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Tuesday, June 21, 2011

Dan Kois Syndrome 2

Ask Michelle Obama or Jamie Oliver if children in American schools have been force-fed vegetables... you poor thing. Is it wise for adult intellectuals to publicize silly arguments like eating vegetables might not be a must? How irresponsible is that? That is not information, that is not journalism, that is not criticism!

I bet the burden on the anti-intellectual majority imposed by the intellectual minority is unbearable in the USA. How can you escape the injunction to cultivate yourself? Especially all these "boring" films that are not even screened anywhere! Who fantasizes about being threatened by highbrow arts in the USA... seriously? Nobody is threatening mediocrity in the USA, don't worry about it. Even Film Comment, the NYT, Cineaste... they are supposed to defend art cinema because nobody else does, and all they do is spend their time championing Hollywood lowbrow (as if it needed additional support from the intellectuals) and denigrating the artfilm circuit (festivals, arthouses celluloid screenings, filmmakers for being out of reach). You don't need to exonerate or encourage lowbrow consumption, guilty pleasures, junkfoodism... it is already the MAJORITY. People who don't care for culture are doing just fine (if anything they are not pushed around nearly enough yet to tap out!). If you're a critic, a cultural arbiter, an intellectual, you're expected to defend, promote and educate about what is hard to reach, underexposed, invisible! If that's not what you want to do, just do not fucking write for the NYT and do not complain about having to research your subject before publishing an authoritative statement... 

Education and culture is not innate, instinctive, intuitive... it comes with patient learning, lots of reading, experience and reflection... you can't trust your gut feeling on that, especially not when it draws you to instant pleasure with the least amount of effort. Which leads people like Dan Kois to stand up and dispute culture if there is no fun in it. So if you "feel" that a book, a film, a piece of music, a museum exhibition, a critical analysis is too long, too tedious, too boring... make sure the problem is not YOU, before accusing the artists/authors/critics. You may challenge the value of art only if you didn't sleep through it.

The problem with cinema : everyone thinks the "customer" is always right. If you judge a movie on its cost-benefit ratio for YOURSELF, then yes, watch whatever you want, and only what you want.
But criticism isn't about individual customers and their private consumption. Critics aren't out there to TELL you what is your favourite colour, when are broccoli-days, and which wallpaper shall be on your laptop. Too many reviewers believe their job is to direct readers towards the box office with the approved film title of the week. I'm sure the publicists are happy about that. Critics are not going to find silly spectacles awesome just because you wish to see them without a "guilty" conscience. Go have fun! Watching crap is OK, you don't need canons, expert's awards and deep analysis, so don't read THAT. Critical standards aren't about "fun", about what to see or not to see. However, stating crap is masterpiece is not OK. Don't you read the press to learn about things you don't know? It shouldn't be to seek confirmation of things you want to hear, to reinforce your own taste, prejudices and worldviews!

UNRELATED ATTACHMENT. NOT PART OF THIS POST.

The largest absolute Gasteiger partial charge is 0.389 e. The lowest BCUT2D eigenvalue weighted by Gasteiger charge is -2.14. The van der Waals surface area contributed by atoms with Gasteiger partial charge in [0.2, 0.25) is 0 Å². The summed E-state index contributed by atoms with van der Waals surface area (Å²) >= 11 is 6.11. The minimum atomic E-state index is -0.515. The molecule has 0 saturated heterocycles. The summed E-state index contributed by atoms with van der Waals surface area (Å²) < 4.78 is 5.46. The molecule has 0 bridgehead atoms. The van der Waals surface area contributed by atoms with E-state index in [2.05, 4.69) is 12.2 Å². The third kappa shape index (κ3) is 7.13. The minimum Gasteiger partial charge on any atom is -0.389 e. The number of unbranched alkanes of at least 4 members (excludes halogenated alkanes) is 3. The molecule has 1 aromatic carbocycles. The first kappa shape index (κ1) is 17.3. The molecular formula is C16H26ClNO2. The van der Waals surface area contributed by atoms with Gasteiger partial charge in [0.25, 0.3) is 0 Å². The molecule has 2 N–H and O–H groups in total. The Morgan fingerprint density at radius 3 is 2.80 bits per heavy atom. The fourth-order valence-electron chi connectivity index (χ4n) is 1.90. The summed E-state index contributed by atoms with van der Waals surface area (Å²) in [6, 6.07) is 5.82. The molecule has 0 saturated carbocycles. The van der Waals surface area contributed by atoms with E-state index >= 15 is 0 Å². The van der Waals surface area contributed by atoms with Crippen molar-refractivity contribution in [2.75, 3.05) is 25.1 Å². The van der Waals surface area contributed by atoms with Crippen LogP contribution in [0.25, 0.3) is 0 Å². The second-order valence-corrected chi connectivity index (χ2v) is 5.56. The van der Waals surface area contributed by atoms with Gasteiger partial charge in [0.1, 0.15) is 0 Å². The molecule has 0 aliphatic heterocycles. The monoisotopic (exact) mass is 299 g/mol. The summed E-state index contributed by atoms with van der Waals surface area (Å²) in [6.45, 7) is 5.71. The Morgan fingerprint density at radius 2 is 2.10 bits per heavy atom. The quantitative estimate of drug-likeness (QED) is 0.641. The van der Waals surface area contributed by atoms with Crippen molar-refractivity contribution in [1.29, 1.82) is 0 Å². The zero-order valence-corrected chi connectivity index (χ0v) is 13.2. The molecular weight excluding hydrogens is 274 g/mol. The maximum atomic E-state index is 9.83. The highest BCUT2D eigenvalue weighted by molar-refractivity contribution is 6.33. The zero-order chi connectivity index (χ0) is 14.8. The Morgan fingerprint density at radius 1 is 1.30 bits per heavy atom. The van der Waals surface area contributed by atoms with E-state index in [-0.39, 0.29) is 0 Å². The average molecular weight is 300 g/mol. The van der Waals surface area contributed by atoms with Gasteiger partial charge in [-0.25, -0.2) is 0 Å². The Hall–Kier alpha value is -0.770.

1. What pains me the most is how the defenders embrace the word "boring" imposed by the anti-intellectuals, instead of rejecting it.
  2. Most movies are made and consumed for pure entertainment, but it doesn't mean ALL of cinema should be judged by instant pleasure and worthwhile distraction.
  3. Culture doesn't have to be entertaining, sometimes it takes effort and time to discover a work of art, for a more enlightening reward than fugitive pleasure. Sometimes it takes more than one try!
  4. Cultural rewards come to patient, committed and enthusiastic spectators.
  5. "Aspirational viewing is not acceptable if the films recommended do not suit my taste". What is aspirational and elevating about it, if you only go for your acquired taste?
Sometimes vegetables are more than vegetables...
The NYT opens the debate to readers after Dan Kois' infamous article and Scott-Dargis's rebuttal. They even promised the critics will reply to readers question the following week. In fact, they completely ignored the feedback of over 200 comments posted on the various pages (except 1 one-liner cited by Dan Kois here), and what we see is a complete reversal of tone. It seems that the quarreling critics have been convoked by the head of the newspaper, like pupils in the principal's office, to apologize and make up. They publish a joint statement to show there is no animosity between NYT employees : show solidarity over independence of thought. In this new article, somewhat of a "conversation" between Kois, Scott and Dargis, they are just agreeing to disagree, or more exactly, agreeing to agree that cinema can be really boring at times, that Hollywood crap can be really fun at times, that NYT critics are not there to force-feed vegetables to its readers. What a shame. What a spineless bunch of pundits, they can't handle the pressure of having to defend the minority taste... They must pander to the anti-intellectual America (who doesn't even read the NYT!).
Source: Sometimes a Vegetable Is Just a Vegetable (AO Scott, Manohla Dargis, Dan Kois; 17 June 2011; NYT)

ASPIRATIONAL BUT ON A SILVER PLATTER PLEASE
Kois : "So often the things we write sort of flicker and die, and it’s been gratifying to watch this discussion spreading across the film-loving parts of the Internet."